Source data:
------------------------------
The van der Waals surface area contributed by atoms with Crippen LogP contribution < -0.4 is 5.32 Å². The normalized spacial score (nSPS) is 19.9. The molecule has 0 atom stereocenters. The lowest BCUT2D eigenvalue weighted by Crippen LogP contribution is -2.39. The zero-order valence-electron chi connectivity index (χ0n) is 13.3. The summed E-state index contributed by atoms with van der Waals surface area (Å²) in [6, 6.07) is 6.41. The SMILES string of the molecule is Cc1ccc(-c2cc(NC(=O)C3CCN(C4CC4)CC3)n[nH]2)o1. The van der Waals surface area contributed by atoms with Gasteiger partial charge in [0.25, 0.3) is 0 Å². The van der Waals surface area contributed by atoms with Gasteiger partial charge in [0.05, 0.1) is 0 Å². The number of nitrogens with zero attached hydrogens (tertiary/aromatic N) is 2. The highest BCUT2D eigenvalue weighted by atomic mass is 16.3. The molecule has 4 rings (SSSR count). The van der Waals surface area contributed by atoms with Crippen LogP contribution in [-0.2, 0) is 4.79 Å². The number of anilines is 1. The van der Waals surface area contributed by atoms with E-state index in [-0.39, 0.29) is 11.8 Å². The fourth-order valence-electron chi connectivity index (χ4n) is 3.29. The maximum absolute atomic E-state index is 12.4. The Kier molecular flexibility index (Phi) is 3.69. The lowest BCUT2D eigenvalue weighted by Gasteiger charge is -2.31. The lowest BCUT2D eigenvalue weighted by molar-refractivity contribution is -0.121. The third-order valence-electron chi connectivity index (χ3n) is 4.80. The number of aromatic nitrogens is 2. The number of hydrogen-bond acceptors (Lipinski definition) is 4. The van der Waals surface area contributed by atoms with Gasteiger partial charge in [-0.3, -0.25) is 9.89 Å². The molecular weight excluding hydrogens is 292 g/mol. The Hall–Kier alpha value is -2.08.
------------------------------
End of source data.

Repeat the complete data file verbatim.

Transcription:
The van der Waals surface area contributed by atoms with Crippen LogP contribution < -0.4 is 5.32 Å². The normalized spacial score (nSPS) is 19.9. The molecule has 0 atom stereocenters. The lowest BCUT2D eigenvalue weighted by Crippen LogP contribution is -2.39. The zero-order valence-electron chi connectivity index (χ0n) is 13.3. The summed E-state index contributed by atoms with van der Waals surface area (Å²) in [6, 6.07) is 6.41. The SMILES string of the molecule is Cc1ccc(-c2cc(NC(=O)C3CCN(C4CC4)CC3)n[nH]2)o1. The van der Waals surface area contributed by atoms with Gasteiger partial charge in [0.25, 0.3) is 0 Å². The van der Waals surface area contributed by atoms with Gasteiger partial charge in [0.05, 0.1) is 0 Å². The number of nitrogens with zero attached hydrogens (tertiary/aromatic N) is 2. The highest BCUT2D eigenvalue weighted by atomic mass is 16.3. The molecule has 4 rings (SSSR count). The van der Waals surface area contributed by atoms with Crippen LogP contribution in [-0.2, 0) is 4.79 Å². The number of anilines is 1. The van der Waals surface area contributed by atoms with E-state index in [-0.39, 0.29) is 11.8 Å². The fourth-order valence-electron chi connectivity index (χ4n) is 3.29. The maximum absolute atomic E-state index is 12.4. The Kier molecular flexibility index (Phi) is 3.69. The lowest BCUT2D eigenvalue weighted by Gasteiger charge is -2.31. The lowest BCUT2D eigenvalue weighted by molar-refractivity contribution is -0.121. The third-order valence-electron chi connectivity index (χ3n) is 4.80. The number of aromatic nitrogens is 2. The number of hydrogen-bond acceptors (Lipinski definition) is 4. The van der Waals surface area contributed by atoms with Gasteiger partial charge in [-0.3, -0.25) is 9.89 Å². The molecular weight excluding hydrogens is 292 g/mol. The Hall–Kier alpha value is -2.08.